EVERY human life has great value in God's creation. This means each man, woman, and child. This includes the unborn, the elderly, the crippled, and the brain-damaged. Because of His love for us, through Christ, we should love all people like He does.

Devotional | Exodus 21

When I was assigned Exodus 21 as my JTJ Scripture, I was nervous because I wasn't sure what that passage was. But wow! God never fails! It's the first chapter after the Ten...

When I was assigned Exodus 21 as my JTJ Scripture, I was nervous because I wasn't sure what that passage was. But wow! God never fails! It's the first chapter after the Ten Commandments. Isn't it likely to be pretty important, too?!

Because I used to be a tax accountant, I thought about how tax forms have descriptions on each line. First, you read the line-by-line instructions. Next, you read the tax publications, tax laws, and then tax regulations. Each item has more details than the previous one.

Likewise, Exodus 21 has line-by-line instructions for some of the Ten Commandments. Thankfully, God is nothing close to our tax agencies! He's not trying to make us follow any laws (or pay any money). Instead, He's trying to provide more and more detailed operating instructions for the men and women He has made. Why? Because He designed us and because He loves us SO much!

All the Exodus 21 rules are to protect people—sometimes the community generally and sometimes individuals. When we don't follow the instructions, things will go wrong—sometimes right away and sometimes over time. Exodus 21 contains basic rules about human life:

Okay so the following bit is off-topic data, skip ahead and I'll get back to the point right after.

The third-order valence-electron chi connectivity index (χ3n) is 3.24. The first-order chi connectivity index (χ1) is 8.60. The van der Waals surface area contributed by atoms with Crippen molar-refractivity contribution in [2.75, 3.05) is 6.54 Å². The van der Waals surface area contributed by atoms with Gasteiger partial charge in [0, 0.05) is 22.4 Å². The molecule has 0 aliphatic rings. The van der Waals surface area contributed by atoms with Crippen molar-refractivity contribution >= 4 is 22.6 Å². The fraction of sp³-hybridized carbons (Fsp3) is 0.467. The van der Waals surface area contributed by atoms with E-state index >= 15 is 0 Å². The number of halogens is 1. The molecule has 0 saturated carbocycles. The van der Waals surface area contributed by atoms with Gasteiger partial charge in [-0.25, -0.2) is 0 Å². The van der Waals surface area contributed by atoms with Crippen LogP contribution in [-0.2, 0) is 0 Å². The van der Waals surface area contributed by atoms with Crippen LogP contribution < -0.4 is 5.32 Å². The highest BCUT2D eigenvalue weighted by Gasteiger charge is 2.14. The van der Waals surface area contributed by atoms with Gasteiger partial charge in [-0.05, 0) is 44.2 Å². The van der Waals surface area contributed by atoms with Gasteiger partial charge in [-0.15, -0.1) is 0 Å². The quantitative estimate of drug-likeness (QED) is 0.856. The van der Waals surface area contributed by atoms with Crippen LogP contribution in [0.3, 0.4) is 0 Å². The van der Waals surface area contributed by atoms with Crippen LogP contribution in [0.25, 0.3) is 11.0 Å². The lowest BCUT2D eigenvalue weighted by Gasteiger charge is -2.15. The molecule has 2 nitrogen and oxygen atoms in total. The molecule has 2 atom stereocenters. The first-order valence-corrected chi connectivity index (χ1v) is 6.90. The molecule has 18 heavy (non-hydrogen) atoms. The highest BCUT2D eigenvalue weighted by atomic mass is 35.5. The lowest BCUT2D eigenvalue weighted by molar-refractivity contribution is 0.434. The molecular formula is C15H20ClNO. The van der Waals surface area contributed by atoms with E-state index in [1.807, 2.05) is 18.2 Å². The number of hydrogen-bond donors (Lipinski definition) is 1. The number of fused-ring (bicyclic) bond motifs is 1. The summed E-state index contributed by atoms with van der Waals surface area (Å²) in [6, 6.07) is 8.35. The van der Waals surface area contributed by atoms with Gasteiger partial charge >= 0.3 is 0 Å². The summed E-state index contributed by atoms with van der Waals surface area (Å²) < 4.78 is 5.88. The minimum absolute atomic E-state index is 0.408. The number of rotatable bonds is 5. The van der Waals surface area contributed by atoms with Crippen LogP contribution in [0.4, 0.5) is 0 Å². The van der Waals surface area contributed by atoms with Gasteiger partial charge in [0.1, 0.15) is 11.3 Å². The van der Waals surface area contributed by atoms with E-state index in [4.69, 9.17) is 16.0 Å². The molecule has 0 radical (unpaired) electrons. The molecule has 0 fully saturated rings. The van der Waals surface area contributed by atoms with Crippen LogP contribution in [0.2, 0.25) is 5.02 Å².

• Verses 1-11 address fairness in the culture of the time. In our culture, think about fairness toward family, those who work next to and below you, your bosses, and those who serve you in your personal life. In the Christian life, think about John 13:34, where Jesus says, "[J]ust as I have loved you, you also are to love one another."
  • Verses 12-36 talk about major unfairness, leading to property damage, personal injury, and death! This includes assaults, accidental killings, murders, and even mistreatment of parents. God sees all of these as major offenses, even if our culture sometimes does not. How these offenses are treated impacts the direction a nation will go!

Whether the offense is considered major or not, Jesus died for the sins of the world on the cross (John 1:29; 1 John 2:2). So should we even care about Exodus 21? Yes! Christians sin. We need help from the operating instructions—God's Word—to grasp the problem and to be pointed to forgiveness in Christ, the only solution.

See Comments

Discussion Questions